Four days after UK Prime Minister Theresa May announced on Tuesday the nation's terror threat level was raised to the highest possible, "Critical" level in response to the Manchester suicide bombing which killed 22 people, and resulted in British troops being deployed on the streets of London for the first time in a decade, on Saturday Theresa May said Britain had lowered its security threat level to "severe" following a number of arrests and significant activity by police investigating the suicide bomb attack. As a result the British soldiers who were deployed earlier in the week to assist police, would be withdrawn from Britain's streets from midnight on Monday.
Earlier in the day, police hunting the terrorist network behind the suspected suicide bomber, Salman Abedi, said they had made two further arrests overnight as they closed in on other possible cell members. May said this meant that the independent body which sets the threat level had decided it should be lowered from its highest rating "critical", which means an attack could be imminent, to "severe". As a result, the UK's threat assessment has now been returned to the level it was at prior to the Manchester attack, with no imminent attacks expected, although as May also added an attack is still "highly likely".
"A significant amount of police activity has taken place over the last 24 hours and there are now 11 suspects in custody," May said. "The public should be clear about what this means. A threat level of severe means an attack is highly likely. The country should remain vigilant."
Elsewhere, Reuters reports, that UK police officers said they had used a controlled explosion to gain entry to an address in the north of the city where two men were detained on Saturday. Some hours later, police cordoned off a large area in the Moss Side area of south Manchester and houses were evacuated with a bomb disposal unit sent to the scene. A man working in a local shop, who declined to be named, told Reuters he saw three men being taken away from the address.
"As part of an ongoing search at a property in Moss Side an evacuation is currently being carried in the area," police said in a statement.
On Friday, Britain's most senior counter-terrorism officer said police were confident that they had made "immense" progress and had apprehended a "large part of the network". However, extra armed officers will be on duty across the country with security stepped up at some 1,300 events over the long holiday weekend.
The scope of the response to the Manchester attack has been dramatic, with the Times newspaper reporting on Saturday that intelligence officers had identified 23,000 jihahist extremists living in Britain. Earlier this week a source with knowledge of the matter told Reuters the security services were managing 500 active operations involving some 3,000 people who were thought to pose a threat.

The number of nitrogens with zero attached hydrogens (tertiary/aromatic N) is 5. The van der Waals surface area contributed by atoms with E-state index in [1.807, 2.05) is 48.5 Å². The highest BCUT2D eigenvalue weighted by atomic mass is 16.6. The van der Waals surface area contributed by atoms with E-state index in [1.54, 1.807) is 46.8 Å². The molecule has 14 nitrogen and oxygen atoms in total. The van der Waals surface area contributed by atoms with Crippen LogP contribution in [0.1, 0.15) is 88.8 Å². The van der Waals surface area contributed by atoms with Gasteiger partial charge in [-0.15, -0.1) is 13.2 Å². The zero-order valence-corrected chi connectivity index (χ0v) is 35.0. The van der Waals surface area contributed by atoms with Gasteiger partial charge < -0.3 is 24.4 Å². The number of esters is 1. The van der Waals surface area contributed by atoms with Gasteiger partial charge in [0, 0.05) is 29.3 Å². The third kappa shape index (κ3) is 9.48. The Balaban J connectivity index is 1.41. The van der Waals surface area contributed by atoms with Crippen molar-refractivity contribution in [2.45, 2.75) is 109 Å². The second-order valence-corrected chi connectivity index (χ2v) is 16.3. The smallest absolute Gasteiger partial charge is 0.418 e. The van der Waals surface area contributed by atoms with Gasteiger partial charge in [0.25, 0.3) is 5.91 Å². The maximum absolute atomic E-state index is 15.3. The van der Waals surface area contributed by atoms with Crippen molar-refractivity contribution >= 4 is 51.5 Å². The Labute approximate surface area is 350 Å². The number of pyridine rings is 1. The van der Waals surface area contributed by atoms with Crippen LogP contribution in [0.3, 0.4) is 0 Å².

A concern for the UK, and perhaps explaining the reduction of the threat level, is that over the weekend there are a number of high-profile events including soccer cup finals in London and Glasgow, and the Great Manchester Run. However, Assistant Commissioner Mark Rowley, the UK police chief for counter-terrorism, advised people to be vigilant but to "go out as you planned and enjoy yourselves".
Meanwhile, the traditional blowback to these kinds of events has emerged, with Greater Manchester Police Chief Constable saying there had been a rise in reported hate crimes, from an average of 28 to 56 incidents on Wednesday even as the police and politicians praised communities in Manchester for their reaction to the bombing. "We can't directly link these to the events of Monday night and are continuing to monitor the situation," he said.
Also on Friday, political campaigning for the June 8 national election which was suspended after the Manchester attack resumed with the bombing becoming a central feature. The opposition Labour Party, emboldened by a rise in opinion polls, argued that Britain's foreign policy had increased the risk of attacks and criticized Conservative Prime Minister Theresa May for cutting spending on policing. May said Labour leader Jeremy Corbyn was saying Britain was to blame for the bombing.
"I want to make one thing very clear to Jeremy Corbyn and to you, and it is that there can never, ever be an excuse for terrorism," she said at the G-7 meeting in Sicily. A recent poll on Thursday put May's Conservatives five points ahead of Labour suggesting a far tighter race than previously anticipated, sending the British pound tumbling..